A nebulizer, an electric atomizer that dispenses medication as a fine spray, may work better than an inhaler, especially for kids or to treat severe bouts of asthma.
If you or someone you love has asthma, your doctor may suggest using a nebulizer as a way to deliver the medicine that helps control asthma symptoms. This optional asthma treatment contains the same medication as an inhaler but delivers it in a different way. Its users generally are too sick or too young to breathe in deeply and use an inhaler effectively.
Asthma Treatment: How a Nebulizer Works
A nebulizer is basically a small air-compressor that converts medication into an air mist that you can breathe in through a mouth piece or mask. You can either get a table-top nebulizer that plugs into an outlet, or a portable nebulizer that is easier to move around and can either plug in to an outlet or can run on batteries
Asthma Treatment: How to Use Your Nebulizer
Here are some suggestions for using a nebulizer for the first time. Check with your doctor for specific instructions and be sure to read all the accompanying package materials.
- Familiarize yourself with every part of your nebulizer before using it.
- Make sure you are sitting comfortably.
- Put the mask in place and breathe evenly, with occasional deep breaths, until the medicine has been fully vaporized out of the cup.
- If you are using a face mask, keep it over your nose and mouth. The NHLBI estimates that using a face mask cuts the amount of medication delivered in half.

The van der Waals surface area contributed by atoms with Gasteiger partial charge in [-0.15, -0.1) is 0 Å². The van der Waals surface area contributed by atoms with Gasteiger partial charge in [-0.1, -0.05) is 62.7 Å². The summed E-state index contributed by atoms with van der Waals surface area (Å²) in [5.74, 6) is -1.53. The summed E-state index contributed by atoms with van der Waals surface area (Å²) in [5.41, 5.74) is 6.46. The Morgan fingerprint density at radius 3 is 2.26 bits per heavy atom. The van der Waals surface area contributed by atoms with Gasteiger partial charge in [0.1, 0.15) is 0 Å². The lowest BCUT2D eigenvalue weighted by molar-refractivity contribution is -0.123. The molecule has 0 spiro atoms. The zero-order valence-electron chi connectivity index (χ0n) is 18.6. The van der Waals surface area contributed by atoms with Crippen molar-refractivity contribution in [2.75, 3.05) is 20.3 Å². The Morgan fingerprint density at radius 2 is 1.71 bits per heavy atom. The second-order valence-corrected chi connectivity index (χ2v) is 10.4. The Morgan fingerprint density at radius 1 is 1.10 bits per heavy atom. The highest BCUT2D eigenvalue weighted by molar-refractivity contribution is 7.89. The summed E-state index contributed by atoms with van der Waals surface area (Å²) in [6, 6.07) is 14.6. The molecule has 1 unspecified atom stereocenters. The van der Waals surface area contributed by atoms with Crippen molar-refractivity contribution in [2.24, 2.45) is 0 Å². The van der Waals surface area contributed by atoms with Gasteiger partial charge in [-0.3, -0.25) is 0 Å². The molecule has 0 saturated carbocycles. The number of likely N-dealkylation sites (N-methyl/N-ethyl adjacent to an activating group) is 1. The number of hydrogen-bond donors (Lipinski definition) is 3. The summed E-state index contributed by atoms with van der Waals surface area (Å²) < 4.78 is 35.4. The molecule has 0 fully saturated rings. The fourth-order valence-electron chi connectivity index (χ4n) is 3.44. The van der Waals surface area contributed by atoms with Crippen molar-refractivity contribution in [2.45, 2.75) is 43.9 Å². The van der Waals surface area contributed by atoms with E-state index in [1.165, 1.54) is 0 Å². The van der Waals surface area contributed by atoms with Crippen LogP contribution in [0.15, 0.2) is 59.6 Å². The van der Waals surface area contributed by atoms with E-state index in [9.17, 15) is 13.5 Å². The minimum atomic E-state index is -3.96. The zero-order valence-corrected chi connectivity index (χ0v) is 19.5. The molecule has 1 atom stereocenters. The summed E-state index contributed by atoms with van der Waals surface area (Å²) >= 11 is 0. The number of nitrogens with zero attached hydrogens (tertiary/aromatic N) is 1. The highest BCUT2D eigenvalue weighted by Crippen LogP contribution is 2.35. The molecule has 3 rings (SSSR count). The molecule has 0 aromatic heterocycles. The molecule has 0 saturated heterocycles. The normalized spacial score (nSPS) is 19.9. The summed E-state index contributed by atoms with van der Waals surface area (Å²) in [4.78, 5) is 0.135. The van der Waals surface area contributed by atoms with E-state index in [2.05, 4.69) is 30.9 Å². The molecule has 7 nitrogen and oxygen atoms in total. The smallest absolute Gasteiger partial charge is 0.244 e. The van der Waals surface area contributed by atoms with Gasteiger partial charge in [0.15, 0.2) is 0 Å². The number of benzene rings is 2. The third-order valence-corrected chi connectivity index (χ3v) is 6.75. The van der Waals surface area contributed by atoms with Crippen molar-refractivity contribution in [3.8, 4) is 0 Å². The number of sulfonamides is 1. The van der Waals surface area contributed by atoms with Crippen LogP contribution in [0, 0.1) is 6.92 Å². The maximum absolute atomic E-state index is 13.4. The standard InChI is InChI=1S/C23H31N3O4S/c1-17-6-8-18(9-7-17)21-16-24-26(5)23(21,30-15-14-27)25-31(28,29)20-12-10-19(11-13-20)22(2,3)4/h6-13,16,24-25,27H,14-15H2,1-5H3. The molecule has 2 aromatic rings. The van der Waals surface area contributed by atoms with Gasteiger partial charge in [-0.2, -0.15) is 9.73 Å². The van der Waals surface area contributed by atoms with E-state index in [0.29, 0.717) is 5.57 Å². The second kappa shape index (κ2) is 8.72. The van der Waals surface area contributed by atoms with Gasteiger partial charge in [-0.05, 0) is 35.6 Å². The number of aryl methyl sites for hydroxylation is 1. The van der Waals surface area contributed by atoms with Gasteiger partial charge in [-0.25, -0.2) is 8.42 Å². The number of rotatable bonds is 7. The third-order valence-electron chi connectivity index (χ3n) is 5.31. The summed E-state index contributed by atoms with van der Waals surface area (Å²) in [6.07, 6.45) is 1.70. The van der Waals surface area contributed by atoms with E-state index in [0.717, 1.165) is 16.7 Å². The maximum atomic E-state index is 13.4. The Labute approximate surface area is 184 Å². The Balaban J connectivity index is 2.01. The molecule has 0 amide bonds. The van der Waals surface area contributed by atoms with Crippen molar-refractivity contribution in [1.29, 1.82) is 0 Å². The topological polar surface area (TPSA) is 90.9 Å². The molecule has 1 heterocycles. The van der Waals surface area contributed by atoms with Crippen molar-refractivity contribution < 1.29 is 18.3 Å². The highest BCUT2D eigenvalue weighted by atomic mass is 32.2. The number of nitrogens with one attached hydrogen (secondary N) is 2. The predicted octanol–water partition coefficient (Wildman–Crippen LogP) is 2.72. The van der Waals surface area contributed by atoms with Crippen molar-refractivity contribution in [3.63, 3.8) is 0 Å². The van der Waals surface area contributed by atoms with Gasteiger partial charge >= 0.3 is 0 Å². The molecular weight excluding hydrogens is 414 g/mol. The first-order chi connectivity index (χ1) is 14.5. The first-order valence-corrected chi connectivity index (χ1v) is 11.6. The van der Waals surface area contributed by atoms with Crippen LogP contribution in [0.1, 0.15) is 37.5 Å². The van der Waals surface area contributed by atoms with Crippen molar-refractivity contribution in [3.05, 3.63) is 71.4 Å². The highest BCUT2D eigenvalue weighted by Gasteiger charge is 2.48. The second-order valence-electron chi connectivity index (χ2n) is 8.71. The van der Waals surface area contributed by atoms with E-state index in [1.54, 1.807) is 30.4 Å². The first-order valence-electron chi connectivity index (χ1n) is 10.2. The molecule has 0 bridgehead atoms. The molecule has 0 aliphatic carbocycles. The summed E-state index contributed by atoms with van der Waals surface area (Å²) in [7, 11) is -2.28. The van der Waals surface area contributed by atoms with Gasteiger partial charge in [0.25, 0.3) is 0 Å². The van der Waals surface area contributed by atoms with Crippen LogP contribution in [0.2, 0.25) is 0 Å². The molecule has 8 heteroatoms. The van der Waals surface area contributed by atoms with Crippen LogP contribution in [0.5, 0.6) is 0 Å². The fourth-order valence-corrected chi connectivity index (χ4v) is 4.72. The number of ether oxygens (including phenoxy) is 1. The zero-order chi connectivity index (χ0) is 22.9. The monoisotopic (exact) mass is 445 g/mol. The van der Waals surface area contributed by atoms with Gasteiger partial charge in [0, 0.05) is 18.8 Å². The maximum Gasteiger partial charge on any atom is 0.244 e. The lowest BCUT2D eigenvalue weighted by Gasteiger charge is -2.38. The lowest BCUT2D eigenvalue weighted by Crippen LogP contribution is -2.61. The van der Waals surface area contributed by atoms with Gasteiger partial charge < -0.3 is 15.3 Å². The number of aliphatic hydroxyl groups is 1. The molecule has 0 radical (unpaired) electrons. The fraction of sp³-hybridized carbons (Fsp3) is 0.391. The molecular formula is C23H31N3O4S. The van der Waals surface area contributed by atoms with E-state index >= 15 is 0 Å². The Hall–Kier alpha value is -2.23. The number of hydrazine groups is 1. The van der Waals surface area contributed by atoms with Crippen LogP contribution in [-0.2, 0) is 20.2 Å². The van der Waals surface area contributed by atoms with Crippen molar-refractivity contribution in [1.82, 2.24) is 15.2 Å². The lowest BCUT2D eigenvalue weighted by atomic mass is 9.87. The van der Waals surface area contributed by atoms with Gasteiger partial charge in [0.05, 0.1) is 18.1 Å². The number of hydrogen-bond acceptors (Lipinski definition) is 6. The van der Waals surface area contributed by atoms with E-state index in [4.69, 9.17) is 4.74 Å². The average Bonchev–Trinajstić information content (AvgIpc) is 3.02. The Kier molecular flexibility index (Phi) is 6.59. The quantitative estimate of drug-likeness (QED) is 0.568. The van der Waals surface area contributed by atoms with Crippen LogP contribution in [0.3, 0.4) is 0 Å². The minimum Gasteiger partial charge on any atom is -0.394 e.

- Expect the entire process to take up to 10 minutes.
- Clean the mouthpiece or face mask and the medicine cup after use. Failing to clean the nebulizer properly can lead to bacterial infections.
Asthma Treatment: Drawbacks to Nebulizers
The decision to use a nebulizer should be made by you and your doctor. Nebulizers can be more expensive than inhalers, depending on your health coverage, and since they require electricity, it makes them a poor choice if your home frequently experiences power outages.
And it is important to know that while the same amount of medication is ultimately delivered to you when you use a table-top or portable nebulizer, you will have a higher prescribed dose than what you get with an inhaler because more of the medication is deposited along the way, says Castriotta. In fact, you should never take more than the prescribed amount, whether you use an inhaler or nebulizer, he stresses. Getting a higher dose of medication means that you might be more at risk for a drug’s side effects (like the jitters, racing heartbeat or feelings of anxiety), which will vary depending on the medication used.
Despite the drawbacks, nebulizers can provide relief when inhalers fail to relieve your asthma symptoms. Consider asking your doctor whether your asthma will require treatment with a nebulizer in the foreseeable future. With asthma, it’s always good to be one step ahead.
Contact us at +1 713-669-0500 if you need to order a Nebulizer today.
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